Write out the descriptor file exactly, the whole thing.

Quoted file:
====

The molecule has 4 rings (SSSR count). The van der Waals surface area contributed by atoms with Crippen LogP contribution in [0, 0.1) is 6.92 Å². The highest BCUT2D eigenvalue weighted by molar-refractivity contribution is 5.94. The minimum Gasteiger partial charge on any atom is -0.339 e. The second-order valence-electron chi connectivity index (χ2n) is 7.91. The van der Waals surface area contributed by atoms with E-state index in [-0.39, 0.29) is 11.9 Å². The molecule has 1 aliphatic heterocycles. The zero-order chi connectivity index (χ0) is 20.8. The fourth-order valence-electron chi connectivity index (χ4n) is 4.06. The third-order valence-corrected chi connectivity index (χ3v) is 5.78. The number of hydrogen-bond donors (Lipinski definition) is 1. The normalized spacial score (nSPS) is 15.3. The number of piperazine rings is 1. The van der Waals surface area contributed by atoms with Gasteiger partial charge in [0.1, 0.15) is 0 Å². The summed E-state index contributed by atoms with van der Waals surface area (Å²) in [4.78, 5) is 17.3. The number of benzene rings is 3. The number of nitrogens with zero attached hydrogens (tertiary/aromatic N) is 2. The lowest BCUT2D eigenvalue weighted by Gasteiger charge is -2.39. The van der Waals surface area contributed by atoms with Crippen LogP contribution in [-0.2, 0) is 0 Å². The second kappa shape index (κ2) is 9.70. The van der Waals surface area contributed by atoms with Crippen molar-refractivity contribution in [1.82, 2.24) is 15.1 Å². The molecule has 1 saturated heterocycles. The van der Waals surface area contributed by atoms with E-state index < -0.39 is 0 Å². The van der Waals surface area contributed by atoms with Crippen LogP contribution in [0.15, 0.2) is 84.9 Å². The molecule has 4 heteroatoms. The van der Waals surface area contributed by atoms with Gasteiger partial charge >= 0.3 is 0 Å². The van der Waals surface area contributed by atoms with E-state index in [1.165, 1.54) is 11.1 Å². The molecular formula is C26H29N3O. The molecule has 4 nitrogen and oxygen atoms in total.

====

The molecule has 4 rings (SSSR count). The van der Waals surface area contributed by atoms with Crippen LogP contribution in [0, 0.1) is 6.92 Å². The highest BCUT2D eigenvalue weighted by molar-refractivity contribution is 5.94. The minimum Gasteiger partial charge on any atom is -0.339 e. The second-order valence-electron chi connectivity index (χ2n) is 7.91. The van der Waals surface area contributed by atoms with E-state index in [-0.39, 0.29) is 11.9 Å². The molecule has 1 aliphatic heterocycles. The zero-order chi connectivity index (χ0) is 20.8. The fourth-order valence-electron chi connectivity index (χ4n) is 4.06. The third-order valence-corrected chi connectivity index (χ3v) is 5.78. The number of hydrogen-bond donors (Lipinski definition) is 1. The normalized spacial score (nSPS) is 15.3. The number of piperazine rings is 1. The van der Waals surface area contributed by atoms with Gasteiger partial charge in [0.1, 0.15) is 0 Å². The summed E-state index contributed by atoms with van der Waals surface area (Å²) in [4.78, 5) is 17.3. The number of benzene rings is 3. The number of nitrogens with zero attached hydrogens (tertiary/aromatic N) is 2. The lowest BCUT2D eigenvalue weighted by Gasteiger charge is -2.39. The van der Waals surface area contributed by atoms with Crippen LogP contribution in [-0.2, 0) is 0 Å². The second kappa shape index (κ2) is 9.70. The van der Waals surface area contributed by atoms with Crippen molar-refractivity contribution in [1.82, 2.24) is 15.1 Å². The molecule has 1 saturated heterocycles. The van der Waals surface area contributed by atoms with E-state index < -0.39 is 0 Å². The van der Waals surface area contributed by atoms with Crippen LogP contribution in [0.15, 0.2) is 84.9 Å². The molecule has 4 heteroatoms. The van der Waals surface area contributed by atoms with Gasteiger partial charge >= 0.3 is 0 Å². The van der Waals surface area contributed by atoms with E-state index in [1.165, 1.54) is 11.1 Å². The molecular formula is C26H29N3O. The molecule has 4 nitrogen and oxygen atoms in total.